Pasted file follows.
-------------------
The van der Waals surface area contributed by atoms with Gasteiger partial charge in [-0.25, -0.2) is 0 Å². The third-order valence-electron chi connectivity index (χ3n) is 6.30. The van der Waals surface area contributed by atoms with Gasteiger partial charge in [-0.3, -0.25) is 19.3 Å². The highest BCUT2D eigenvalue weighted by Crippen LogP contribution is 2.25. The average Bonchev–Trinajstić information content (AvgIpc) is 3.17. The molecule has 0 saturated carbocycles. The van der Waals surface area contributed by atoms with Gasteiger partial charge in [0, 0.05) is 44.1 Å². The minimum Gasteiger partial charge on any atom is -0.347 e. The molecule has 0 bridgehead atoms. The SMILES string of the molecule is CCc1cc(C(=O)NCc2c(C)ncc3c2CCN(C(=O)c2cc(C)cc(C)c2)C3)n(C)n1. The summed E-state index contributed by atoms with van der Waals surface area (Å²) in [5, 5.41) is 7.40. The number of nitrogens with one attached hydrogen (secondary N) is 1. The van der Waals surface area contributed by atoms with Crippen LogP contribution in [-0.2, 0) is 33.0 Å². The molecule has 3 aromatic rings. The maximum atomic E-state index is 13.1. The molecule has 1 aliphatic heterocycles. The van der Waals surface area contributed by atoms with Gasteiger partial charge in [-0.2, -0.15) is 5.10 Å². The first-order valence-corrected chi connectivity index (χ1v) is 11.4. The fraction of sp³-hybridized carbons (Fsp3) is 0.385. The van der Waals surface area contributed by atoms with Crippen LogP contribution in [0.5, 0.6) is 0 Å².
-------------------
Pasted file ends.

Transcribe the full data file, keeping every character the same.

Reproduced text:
The van der Waals surface area contributed by atoms with Gasteiger partial charge in [-0.25, -0.2) is 0 Å². The third-order valence-electron chi connectivity index (χ3n) is 6.30. The van der Waals surface area contributed by atoms with Gasteiger partial charge in [-0.3, -0.25) is 19.3 Å². The highest BCUT2D eigenvalue weighted by Crippen LogP contribution is 2.25. The average Bonchev–Trinajstić information content (AvgIpc) is 3.17. The molecule has 0 saturated carbocycles. The van der Waals surface area contributed by atoms with Gasteiger partial charge in [0, 0.05) is 44.1 Å². The minimum Gasteiger partial charge on any atom is -0.347 e. The molecule has 0 bridgehead atoms. The SMILES string of the molecule is CCc1cc(C(=O)NCc2c(C)ncc3c2CCN(C(=O)c2cc(C)cc(C)c2)C3)n(C)n1. The summed E-state index contributed by atoms with van der Waals surface area (Å²) in [5, 5.41) is 7.40. The number of nitrogens with one attached hydrogen (secondary N) is 1. The van der Waals surface area contributed by atoms with Crippen LogP contribution in [-0.2, 0) is 33.0 Å². The molecule has 3 aromatic rings. The maximum atomic E-state index is 13.1. The molecule has 1 aliphatic heterocycles. The van der Waals surface area contributed by atoms with Gasteiger partial charge in [-0.2, -0.15) is 5.10 Å². The first-order valence-corrected chi connectivity index (χ1v) is 11.4. The fraction of sp³-hybridized carbons (Fsp3) is 0.385. The van der Waals surface area contributed by atoms with Crippen LogP contribution in [0.5, 0.6) is 0 Å².